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“‘Very Beautiful Heathenism’: The Light of Asia in Gilded Age America”

“‘Very Beautiful Heathenism’: The Light of Asia in Gilded Age America” British journalist Edwin Arnold’s The Light of Asia (1879), a book-length, blank-verse poem about the life of Siddhārtha Gautama, triggered an extensive American fascination with Buddhism. Arnold’s sympathetic portrayal of the Buddha enjoyed great popularity in Britain but attracted even more admirers in the United States, where Americans bought dozens of editions. The poem’s popularity, however, also provoked a backlash. While it attracted many Gilded Age Americans, it repelled others who attacked Arnold as a “paganizer.” His success in the United States dismayed Protestant missionaries in East Asia (especially China and Japan) and clergy at home just as they were laboring to spread Christianity abroad. The recognition that “heathenism” was tempting their compatriots came as a shock. The claim that Buddhism offered enlightenment disturbed missionaries and clergy, who attacked it as “a light that does not illumine.” Arnold’s poem triggered a vigorous public discussion of the merits of Buddhism and Christianity. This debate made manifest the spiritual confidence of some Gilded Age Americans and the spiritual uncertainties that beset others regarding the relationships among Buddhism, Christianity, salvation, and civilization. http://www.deepdyve.com/assets/images/DeepDyve-Logo-lg.png Journal of American-East Asian Relations Brill

“‘Very Beautiful Heathenism’: The Light of Asia in Gilded Age America”

Journal of American-East Asian Relations , Volume 26 (1): 30 – Feb 13, 2019

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Publisher
Brill
Copyright
Copyright © Koninklijke Brill NV, Leiden, The Netherlands
ISSN
1058-3947
eISSN
1876-5610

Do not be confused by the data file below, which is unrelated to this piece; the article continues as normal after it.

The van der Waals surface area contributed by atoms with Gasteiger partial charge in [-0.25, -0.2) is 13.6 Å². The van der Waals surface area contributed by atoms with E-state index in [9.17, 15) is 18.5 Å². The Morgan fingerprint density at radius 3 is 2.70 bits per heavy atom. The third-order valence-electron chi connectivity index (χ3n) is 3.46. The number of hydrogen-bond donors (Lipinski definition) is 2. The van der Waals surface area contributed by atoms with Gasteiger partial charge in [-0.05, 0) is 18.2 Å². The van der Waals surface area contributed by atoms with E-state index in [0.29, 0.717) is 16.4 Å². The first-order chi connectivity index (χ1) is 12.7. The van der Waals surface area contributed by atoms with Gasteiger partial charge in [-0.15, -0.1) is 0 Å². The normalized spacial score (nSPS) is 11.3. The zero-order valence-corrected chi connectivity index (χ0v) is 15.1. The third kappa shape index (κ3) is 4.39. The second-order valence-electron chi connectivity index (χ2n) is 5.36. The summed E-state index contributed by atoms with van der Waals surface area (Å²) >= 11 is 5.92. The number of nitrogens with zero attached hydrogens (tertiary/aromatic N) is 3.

DOI
10.1163/18765610-02601004
Publisher site
See Article on Publisher Site

Abstract

British journalist Edwin Arnold’s The Light of Asia (1879), a book-length, blank-verse poem about the life of Siddhārtha Gautama, triggered an extensive American fascination with Buddhism. Arnold’s sympathetic portrayal of the Buddha enjoyed great popularity in Britain but attracted even more admirers in the United States, where Americans bought dozens of editions. The poem’s popularity, however, also provoked a backlash. While it attracted many Gilded Age Americans, it repelled others who attacked Arnold as a “paganizer.” His success in the United States dismayed Protestant missionaries in East Asia (especially China and Japan) and clergy at home just as they were laboring to spread Christianity abroad. The recognition that “heathenism” was tempting their compatriots came as a shock. The claim that Buddhism offered enlightenment disturbed missionaries and clergy, who attacked it as “a light that does not illumine.” Arnold’s poem triggered a vigorous public discussion of the merits of Buddhism and Christianity. This debate made manifest the spiritual confidence of some Gilded Age Americans and the spiritual uncertainties that beset others regarding the relationships among Buddhism, Christianity, salvation, and civilization.

Journal

Journal of American-East Asian RelationsBrill

Published: Feb 13, 2019

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